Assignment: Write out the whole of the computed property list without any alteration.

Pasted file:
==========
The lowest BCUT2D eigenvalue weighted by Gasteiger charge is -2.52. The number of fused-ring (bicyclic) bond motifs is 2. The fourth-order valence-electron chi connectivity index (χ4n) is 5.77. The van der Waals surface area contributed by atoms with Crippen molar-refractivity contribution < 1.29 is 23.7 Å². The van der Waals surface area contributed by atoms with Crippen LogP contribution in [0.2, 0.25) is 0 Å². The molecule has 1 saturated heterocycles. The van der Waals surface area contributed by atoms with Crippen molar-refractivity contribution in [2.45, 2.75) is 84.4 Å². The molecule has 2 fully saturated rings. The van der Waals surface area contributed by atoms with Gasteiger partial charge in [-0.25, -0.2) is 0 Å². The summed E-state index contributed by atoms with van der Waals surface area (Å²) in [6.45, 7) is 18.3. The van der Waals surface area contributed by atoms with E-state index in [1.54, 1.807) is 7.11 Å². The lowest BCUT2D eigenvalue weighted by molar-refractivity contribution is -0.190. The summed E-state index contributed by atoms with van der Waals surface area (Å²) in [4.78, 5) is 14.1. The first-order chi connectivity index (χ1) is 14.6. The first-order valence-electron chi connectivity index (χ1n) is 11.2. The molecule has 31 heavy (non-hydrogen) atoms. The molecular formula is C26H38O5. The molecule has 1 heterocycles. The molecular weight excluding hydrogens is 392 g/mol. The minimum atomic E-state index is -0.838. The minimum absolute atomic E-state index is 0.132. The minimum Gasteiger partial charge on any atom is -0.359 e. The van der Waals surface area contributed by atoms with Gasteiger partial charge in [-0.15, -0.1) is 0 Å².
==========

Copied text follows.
The lowest BCUT2D eigenvalue weighted by Gasteiger charge is -2.52. The number of fused-ring (bicyclic) bond motifs is 2. The fourth-order valence-electron chi connectivity index (χ4n) is 5.77. The van der Waals surface area contributed by atoms with Crippen molar-refractivity contribution < 1.29 is 23.7 Å². The van der Waals surface area contributed by atoms with Crippen LogP contribution in [0.2, 0.25) is 0 Å². The molecule has 1 saturated heterocycles. The van der Waals surface area contributed by atoms with Crippen molar-refractivity contribution in [2.45, 2.75) is 84.4 Å². The molecule has 2 fully saturated rings. The van der Waals surface area contributed by atoms with Gasteiger partial charge in [-0.25, -0.2) is 0 Å². The summed E-state index contributed by atoms with van der Waals surface area (Å²) in [6.45, 7) is 18.3. The van der Waals surface area contributed by atoms with E-state index in [1.54, 1.807) is 7.11 Å². The lowest BCUT2D eigenvalue weighted by molar-refractivity contribution is -0.190. The summed E-state index contributed by atoms with van der Waals surface area (Å²) in [4.78, 5) is 14.1. The first-order chi connectivity index (χ1) is 14.6. The first-order valence-electron chi connectivity index (χ1n) is 11.2. The molecule has 31 heavy (non-hydrogen) atoms. The molecular formula is C26H38O5. The molecule has 1 heterocycles. The molecular weight excluding hydrogens is 392 g/mol. The minimum atomic E-state index is -0.838. The minimum absolute atomic E-state index is 0.132. The minimum Gasteiger partial charge on any atom is -0.359 e. The van der Waals surface area contributed by atoms with Gasteiger partial charge in [-0.15, -0.1) is 0 Å².